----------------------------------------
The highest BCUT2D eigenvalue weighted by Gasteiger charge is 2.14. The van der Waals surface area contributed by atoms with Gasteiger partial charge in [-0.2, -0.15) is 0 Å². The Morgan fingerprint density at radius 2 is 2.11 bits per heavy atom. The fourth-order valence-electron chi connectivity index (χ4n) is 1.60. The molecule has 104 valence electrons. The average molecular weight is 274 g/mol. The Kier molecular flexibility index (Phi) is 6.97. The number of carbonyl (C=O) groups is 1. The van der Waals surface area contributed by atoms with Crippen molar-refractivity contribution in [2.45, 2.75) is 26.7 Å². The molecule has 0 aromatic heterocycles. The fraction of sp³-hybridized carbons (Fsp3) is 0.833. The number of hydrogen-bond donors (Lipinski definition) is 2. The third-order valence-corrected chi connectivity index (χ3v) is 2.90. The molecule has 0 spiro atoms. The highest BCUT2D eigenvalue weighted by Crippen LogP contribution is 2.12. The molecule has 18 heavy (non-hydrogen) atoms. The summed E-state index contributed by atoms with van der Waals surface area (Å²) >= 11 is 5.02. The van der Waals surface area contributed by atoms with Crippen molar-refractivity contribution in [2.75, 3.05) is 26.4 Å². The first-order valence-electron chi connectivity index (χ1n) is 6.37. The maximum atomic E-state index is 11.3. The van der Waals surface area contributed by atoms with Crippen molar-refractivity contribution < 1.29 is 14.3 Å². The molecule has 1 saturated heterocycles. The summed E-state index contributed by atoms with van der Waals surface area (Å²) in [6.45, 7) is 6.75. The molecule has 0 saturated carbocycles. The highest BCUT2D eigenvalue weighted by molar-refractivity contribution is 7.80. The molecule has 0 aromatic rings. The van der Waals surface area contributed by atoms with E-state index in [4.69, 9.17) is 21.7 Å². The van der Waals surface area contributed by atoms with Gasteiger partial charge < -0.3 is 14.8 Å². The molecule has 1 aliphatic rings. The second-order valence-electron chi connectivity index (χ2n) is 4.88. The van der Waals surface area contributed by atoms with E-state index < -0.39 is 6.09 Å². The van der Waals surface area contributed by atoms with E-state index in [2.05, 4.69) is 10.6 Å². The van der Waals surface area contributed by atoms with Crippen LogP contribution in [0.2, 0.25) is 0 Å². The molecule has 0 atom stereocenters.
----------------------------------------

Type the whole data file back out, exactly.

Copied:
The highest BCUT2D eigenvalue weighted by Gasteiger charge is 2.14. The van der Waals surface area contributed by atoms with Gasteiger partial charge in [-0.2, -0.15) is 0 Å². The Morgan fingerprint density at radius 2 is 2.11 bits per heavy atom. The fourth-order valence-electron chi connectivity index (χ4n) is 1.60. The molecule has 104 valence electrons. The average molecular weight is 274 g/mol. The Kier molecular flexibility index (Phi) is 6.97. The number of carbonyl (C=O) groups is 1. The van der Waals surface area contributed by atoms with Crippen molar-refractivity contribution in [2.45, 2.75) is 26.7 Å². The molecule has 0 aromatic heterocycles. The fraction of sp³-hybridized carbons (Fsp3) is 0.833. The number of hydrogen-bond donors (Lipinski definition) is 2. The third-order valence-corrected chi connectivity index (χ3v) is 2.90. The molecule has 0 spiro atoms. The highest BCUT2D eigenvalue weighted by Crippen LogP contribution is 2.12. The molecule has 18 heavy (non-hydrogen) atoms. The summed E-state index contributed by atoms with van der Waals surface area (Å²) >= 11 is 5.02. The van der Waals surface area contributed by atoms with Crippen molar-refractivity contribution in [2.75, 3.05) is 26.4 Å². The first-order valence-electron chi connectivity index (χ1n) is 6.37. The maximum atomic E-state index is 11.3. The van der Waals surface area contributed by atoms with Crippen molar-refractivity contribution < 1.29 is 14.3 Å². The molecule has 1 saturated heterocycles. The summed E-state index contributed by atoms with van der Waals surface area (Å²) in [6.45, 7) is 6.75. The molecule has 0 saturated carbocycles. The highest BCUT2D eigenvalue weighted by molar-refractivity contribution is 7.80. The molecule has 0 aromatic rings. The van der Waals surface area contributed by atoms with E-state index in [4.69, 9.17) is 21.7 Å². The van der Waals surface area contributed by atoms with Gasteiger partial charge < -0.3 is 14.8 Å². The molecule has 1 aliphatic rings. The second-order valence-electron chi connectivity index (χ2n) is 4.88. The van der Waals surface area contributed by atoms with E-state index < -0.39 is 6.09 Å². The van der Waals surface area contributed by atoms with E-state index in [2.05, 4.69) is 10.6 Å². The van der Waals surface area contributed by atoms with Crippen LogP contribution in [0.2, 0.25) is 0 Å². The molecule has 0 atom stereocenters.